involved in helping others, while at the same time maintaining balance of mind.
In this way they remain peaceful and happy, while working for the peace and
happiness of others.

This is what the Buddha taught: an art of living. He never established or taught
any religion, any “ism”. He never instructed those who came to him to
practice any rites or rituals, any empty formalities. Instead, he taught them
just to observe nature as it is, by observing the reality inside. Out of
ignorance we keep reacting in ways which harm ourselves and others. But when
wisdom arises "the wisdom of observing reality as it is "this habit of
reacting falls away. When we cease to react blindly, then we are capable of real
action "action proceeding from a balanced mind, a mind which sees and
understands the truth. Such action can only be positive, creative, helpful to
ourselves and to others.

What is necessary, then, is to “know thyself” "advice which every wise
person has given. We must know ourselves, not just intellectually in the realm
of ideas and theories, and not just emotionally or devotionally, simply
accepting blindly what we have heard or read. Such knowledge is not enough.
Rather, we must know reality experientially. We must experience directly the
reality of this mental-physical phenomenon. This alone is what will help us be
free of our suffering.

This direct experience of our own inner reality, this technique of
self-observation, is what is called Vipassana meditation. In the language of
India in the time of the Buddha, passana meant seeing in the ordinary way, with
one's eyes open; but vipassana is observing things as they actually are, not
just as they appear to be. Apparent truth has to be penetrated, until we reach
the ultimate truth of the entire psycho-physical structure. When we experience
this truth, then we learn to stop reacting blindly, to stop creating
negativities "and naturally the old ones are gradually eradicated. We become
liberated from misery and experience true happiness.

There are three steps to the training given in a meditation course. First, one
must abstain from any action, physical or vocal, which disturbs the peace and
harmony of others. One cannot work to liberate oneself from impurities of the
mind while at the same time continuing to perform deeds of body and speech which
only multiply them. Therefore, a code of morality is the essential first step of
the practice. One undertakes not to kill, not to steal, not to commit sexual
misconduct, not to tell lies, and not to use intoxicants. By abstaining from
such actions, one allows the mind to quiet down sufficiently in order to proceed

The next step is to develop some mastery over this wild mind by training it to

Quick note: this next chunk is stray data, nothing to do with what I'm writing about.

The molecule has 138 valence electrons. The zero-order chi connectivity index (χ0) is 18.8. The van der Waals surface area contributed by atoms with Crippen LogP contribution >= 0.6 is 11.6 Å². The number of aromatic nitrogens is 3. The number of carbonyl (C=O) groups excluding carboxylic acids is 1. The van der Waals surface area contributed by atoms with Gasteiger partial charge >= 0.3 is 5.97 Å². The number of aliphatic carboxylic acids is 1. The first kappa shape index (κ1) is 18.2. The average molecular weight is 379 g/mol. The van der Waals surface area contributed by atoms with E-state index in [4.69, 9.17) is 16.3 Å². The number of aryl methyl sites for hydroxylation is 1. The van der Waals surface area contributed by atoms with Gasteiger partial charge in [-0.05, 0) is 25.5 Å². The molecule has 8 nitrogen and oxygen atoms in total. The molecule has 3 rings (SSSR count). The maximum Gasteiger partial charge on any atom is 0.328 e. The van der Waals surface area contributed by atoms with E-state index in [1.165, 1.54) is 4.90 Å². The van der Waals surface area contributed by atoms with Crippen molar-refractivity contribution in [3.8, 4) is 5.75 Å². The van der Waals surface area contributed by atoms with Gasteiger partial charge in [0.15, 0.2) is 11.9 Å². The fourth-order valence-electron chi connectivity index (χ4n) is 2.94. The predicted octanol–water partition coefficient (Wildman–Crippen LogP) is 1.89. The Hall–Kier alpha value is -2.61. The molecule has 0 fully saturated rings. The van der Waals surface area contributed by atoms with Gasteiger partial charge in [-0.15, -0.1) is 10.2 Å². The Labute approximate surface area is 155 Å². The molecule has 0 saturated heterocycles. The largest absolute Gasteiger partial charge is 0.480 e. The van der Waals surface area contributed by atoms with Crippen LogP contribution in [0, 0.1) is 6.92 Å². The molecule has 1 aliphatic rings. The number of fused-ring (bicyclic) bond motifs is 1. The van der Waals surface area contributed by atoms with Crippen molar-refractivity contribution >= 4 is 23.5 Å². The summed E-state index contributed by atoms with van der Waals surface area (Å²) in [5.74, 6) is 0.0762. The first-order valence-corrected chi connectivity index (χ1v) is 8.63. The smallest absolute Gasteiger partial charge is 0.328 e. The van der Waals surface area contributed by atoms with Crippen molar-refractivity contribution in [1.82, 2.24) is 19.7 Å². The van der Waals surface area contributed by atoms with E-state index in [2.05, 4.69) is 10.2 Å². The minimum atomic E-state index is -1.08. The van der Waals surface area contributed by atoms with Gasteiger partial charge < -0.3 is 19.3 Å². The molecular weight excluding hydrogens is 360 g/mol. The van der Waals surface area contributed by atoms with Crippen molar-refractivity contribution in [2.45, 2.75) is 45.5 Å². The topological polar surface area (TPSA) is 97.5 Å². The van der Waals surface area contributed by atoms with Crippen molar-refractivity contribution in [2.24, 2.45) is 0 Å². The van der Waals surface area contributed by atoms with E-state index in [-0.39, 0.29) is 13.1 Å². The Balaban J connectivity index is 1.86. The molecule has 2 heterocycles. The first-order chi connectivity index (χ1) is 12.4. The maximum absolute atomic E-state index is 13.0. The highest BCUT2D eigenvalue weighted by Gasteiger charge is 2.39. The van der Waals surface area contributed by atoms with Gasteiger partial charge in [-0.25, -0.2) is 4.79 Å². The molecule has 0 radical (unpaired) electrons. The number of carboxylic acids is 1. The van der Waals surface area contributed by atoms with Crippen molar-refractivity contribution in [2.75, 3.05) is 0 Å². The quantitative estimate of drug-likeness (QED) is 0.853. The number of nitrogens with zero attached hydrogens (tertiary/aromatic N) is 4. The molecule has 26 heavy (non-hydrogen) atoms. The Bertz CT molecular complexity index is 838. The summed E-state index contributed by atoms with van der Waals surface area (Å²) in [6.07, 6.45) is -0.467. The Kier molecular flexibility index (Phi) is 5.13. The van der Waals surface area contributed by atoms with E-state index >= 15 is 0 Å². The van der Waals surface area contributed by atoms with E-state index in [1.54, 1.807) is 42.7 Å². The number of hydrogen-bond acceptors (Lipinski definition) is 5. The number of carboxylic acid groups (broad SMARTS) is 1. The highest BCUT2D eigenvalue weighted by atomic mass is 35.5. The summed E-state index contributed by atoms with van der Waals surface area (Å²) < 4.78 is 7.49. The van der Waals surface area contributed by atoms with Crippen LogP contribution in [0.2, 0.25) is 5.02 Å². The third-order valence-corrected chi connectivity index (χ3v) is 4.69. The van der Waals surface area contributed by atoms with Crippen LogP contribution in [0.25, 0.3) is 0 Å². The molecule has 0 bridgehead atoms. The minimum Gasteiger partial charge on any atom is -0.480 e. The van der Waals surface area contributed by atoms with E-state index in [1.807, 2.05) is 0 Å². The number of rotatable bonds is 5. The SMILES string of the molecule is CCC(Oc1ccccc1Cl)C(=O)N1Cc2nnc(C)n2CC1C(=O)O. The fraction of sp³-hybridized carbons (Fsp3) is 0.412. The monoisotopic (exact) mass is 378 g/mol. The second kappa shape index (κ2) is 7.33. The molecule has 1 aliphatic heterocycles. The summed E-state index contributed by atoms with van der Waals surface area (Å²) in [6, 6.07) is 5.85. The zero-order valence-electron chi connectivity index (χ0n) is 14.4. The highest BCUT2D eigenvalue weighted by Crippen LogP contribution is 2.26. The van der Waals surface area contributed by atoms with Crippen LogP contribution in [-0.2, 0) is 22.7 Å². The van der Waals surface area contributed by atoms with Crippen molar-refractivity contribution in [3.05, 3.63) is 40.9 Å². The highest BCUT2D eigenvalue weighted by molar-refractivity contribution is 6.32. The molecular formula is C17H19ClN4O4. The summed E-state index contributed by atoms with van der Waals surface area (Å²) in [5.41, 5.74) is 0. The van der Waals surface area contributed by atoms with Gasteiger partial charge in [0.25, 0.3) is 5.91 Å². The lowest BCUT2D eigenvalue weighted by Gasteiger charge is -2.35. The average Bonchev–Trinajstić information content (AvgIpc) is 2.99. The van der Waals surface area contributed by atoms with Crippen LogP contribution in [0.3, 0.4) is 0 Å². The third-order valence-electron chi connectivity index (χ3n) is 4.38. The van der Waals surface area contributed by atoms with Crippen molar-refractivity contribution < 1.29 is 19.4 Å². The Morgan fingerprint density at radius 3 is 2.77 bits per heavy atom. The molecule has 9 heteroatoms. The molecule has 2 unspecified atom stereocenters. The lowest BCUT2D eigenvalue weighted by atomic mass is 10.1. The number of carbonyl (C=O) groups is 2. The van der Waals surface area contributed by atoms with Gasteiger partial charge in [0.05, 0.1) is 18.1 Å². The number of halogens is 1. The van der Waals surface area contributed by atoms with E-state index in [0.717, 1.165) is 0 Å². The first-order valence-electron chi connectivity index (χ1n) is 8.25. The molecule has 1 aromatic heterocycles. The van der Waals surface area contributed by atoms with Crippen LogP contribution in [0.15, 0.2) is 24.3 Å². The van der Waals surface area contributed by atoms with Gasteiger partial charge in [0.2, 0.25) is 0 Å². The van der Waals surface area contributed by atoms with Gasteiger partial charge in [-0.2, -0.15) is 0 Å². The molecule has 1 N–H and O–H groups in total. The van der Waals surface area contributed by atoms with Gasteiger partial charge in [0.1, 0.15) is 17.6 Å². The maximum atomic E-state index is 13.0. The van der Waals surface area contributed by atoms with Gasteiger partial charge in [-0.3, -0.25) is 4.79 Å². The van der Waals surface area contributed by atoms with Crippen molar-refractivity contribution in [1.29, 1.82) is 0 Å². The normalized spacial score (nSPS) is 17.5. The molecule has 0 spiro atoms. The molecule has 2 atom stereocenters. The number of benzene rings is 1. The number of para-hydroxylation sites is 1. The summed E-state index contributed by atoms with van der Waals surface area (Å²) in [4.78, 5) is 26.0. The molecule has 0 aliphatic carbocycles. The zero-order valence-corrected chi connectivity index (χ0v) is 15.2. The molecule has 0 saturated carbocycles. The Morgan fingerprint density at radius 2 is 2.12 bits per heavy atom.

remain fixed on a single object, the breath. One tries to keep one's attention
on the respiration for as long as possible. This is not a breathing exercise;
one does not regulate the breath. Instead, one observes natural respiration as
it is, as it comes in, as it goes out. In this way one further calms the mind so
that it is no longer overpowered by intense negativities. At the same time, one
is concentrating the mind, making it sharp and penetrating, capable of the work
of insight.

These first two steps, living a moral life, and controlling the mind, are very
necessary and beneficial in themselves, but they will lead to suppression of
negativities unless one takes the third step: purifying the mind of defilements
by developing insight into one's own nature. This is Vipassana: experiencing
one's own reality by the systematic and dispassionate observation within oneself
of the ever-changing mind-matter phenomenon manifesting itself as sensations.
This is the culmination of the teaching of the Buddha: self-purification by

It can be practiced by one and all. Everyone faces the problem of suffering. It
is a universal malady which requires a universal remedy, not a sectarian one.
When one suffers from anger, it's not Buddhist anger, Hindu anger, or Christian
anger. Anger is anger. When one becomes agitated as a result of this anger, this
agitation is not Christian, or Jewish, or Muslim. The malady is universal. The
remedy must also be universal.

Vipassana is such a remedy. No one will object to a code of living which
respects the peace and harmony of others. No one will object to developing
control over the mind. No one will object to developing insight into one's own
nature, by which it is possible to free the mind of negativities. Vipassana is a
universal path.

Observing reality as it is by observing the truth inside "this is knowing
oneself directly and experientially. As one practices, one keeps freeing oneself
from the misery of mental impurities. From the gross, external, apparent truth,
one penetrates to the ultimate truth of mind and matter. Then one transcends
that, and experiences a truth which is beyond mind and matter, beyond time and
space, beyond the conditioned field of relativity: the truth of total liberation
from all defilements, all impurities, all suffering. Whatever name one gives
this ultimate truth is irrelevant; it is the final goal of everyone.

May you all experience this ultimate truth. May all people be free from misery.
May they enjoy real peace, real harmony, real happiness.


The above text is based upon a talk given by Mr. S.N. Goenka in Berne,